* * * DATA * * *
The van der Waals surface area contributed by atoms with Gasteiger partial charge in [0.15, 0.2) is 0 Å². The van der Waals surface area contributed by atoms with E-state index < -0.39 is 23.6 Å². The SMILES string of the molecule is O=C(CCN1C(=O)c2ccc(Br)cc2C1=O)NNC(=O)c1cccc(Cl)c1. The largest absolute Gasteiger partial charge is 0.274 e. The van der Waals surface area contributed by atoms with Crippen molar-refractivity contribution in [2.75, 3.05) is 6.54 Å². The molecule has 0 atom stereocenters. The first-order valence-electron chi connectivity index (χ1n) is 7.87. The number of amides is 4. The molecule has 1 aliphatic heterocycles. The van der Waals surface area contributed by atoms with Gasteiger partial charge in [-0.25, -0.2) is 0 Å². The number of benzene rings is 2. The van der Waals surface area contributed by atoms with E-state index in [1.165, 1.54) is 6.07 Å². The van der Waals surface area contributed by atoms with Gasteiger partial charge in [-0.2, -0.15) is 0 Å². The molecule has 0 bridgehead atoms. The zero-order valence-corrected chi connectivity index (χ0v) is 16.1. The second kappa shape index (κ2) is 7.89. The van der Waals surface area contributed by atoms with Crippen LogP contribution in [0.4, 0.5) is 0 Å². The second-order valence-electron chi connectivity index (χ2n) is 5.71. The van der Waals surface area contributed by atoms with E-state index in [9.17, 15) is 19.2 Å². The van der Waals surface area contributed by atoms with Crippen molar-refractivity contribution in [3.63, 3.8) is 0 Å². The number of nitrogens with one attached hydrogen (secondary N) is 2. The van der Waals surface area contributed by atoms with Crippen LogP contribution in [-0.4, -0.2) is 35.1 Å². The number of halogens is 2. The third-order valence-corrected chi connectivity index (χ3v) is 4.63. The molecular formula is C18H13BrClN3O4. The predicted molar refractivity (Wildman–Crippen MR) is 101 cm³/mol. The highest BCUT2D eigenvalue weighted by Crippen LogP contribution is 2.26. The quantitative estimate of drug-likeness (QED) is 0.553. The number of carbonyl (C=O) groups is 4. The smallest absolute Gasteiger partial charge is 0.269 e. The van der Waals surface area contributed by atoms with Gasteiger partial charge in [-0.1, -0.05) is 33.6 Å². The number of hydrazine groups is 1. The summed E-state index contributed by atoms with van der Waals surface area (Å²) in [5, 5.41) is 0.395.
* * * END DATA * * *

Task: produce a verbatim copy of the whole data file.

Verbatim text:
The van der Waals surface area contributed by atoms with Gasteiger partial charge in [0.15, 0.2) is 0 Å². The van der Waals surface area contributed by atoms with E-state index < -0.39 is 23.6 Å². The SMILES string of the molecule is O=C(CCN1C(=O)c2ccc(Br)cc2C1=O)NNC(=O)c1cccc(Cl)c1. The largest absolute Gasteiger partial charge is 0.274 e. The van der Waals surface area contributed by atoms with Crippen molar-refractivity contribution in [2.75, 3.05) is 6.54 Å². The molecule has 0 atom stereocenters. The first-order valence-electron chi connectivity index (χ1n) is 7.87. The number of amides is 4. The molecule has 1 aliphatic heterocycles. The van der Waals surface area contributed by atoms with Gasteiger partial charge in [-0.25, -0.2) is 0 Å². The number of benzene rings is 2. The van der Waals surface area contributed by atoms with E-state index in [1.165, 1.54) is 6.07 Å². The van der Waals surface area contributed by atoms with Gasteiger partial charge in [-0.2, -0.15) is 0 Å². The molecule has 0 bridgehead atoms. The zero-order valence-corrected chi connectivity index (χ0v) is 16.1. The second kappa shape index (κ2) is 7.89. The van der Waals surface area contributed by atoms with Crippen LogP contribution in [0.4, 0.5) is 0 Å². The second-order valence-electron chi connectivity index (χ2n) is 5.71. The van der Waals surface area contributed by atoms with E-state index in [9.17, 15) is 19.2 Å². The van der Waals surface area contributed by atoms with Crippen molar-refractivity contribution in [3.63, 3.8) is 0 Å². The number of nitrogens with one attached hydrogen (secondary N) is 2. The van der Waals surface area contributed by atoms with Crippen LogP contribution in [-0.4, -0.2) is 35.1 Å². The number of halogens is 2. The third-order valence-corrected chi connectivity index (χ3v) is 4.63. The molecular formula is C18H13BrClN3O4. The predicted molar refractivity (Wildman–Crippen MR) is 101 cm³/mol. The highest BCUT2D eigenvalue weighted by Crippen LogP contribution is 2.26. The quantitative estimate of drug-likeness (QED) is 0.553. The number of carbonyl (C=O) groups is 4. The smallest absolute Gasteiger partial charge is 0.269 e. The van der Waals surface area contributed by atoms with Gasteiger partial charge in [-0.1, -0.05) is 33.6 Å². The number of hydrazine groups is 1. The summed E-state index contributed by atoms with van der Waals surface area (Å²) in [5, 5.41) is 0.395.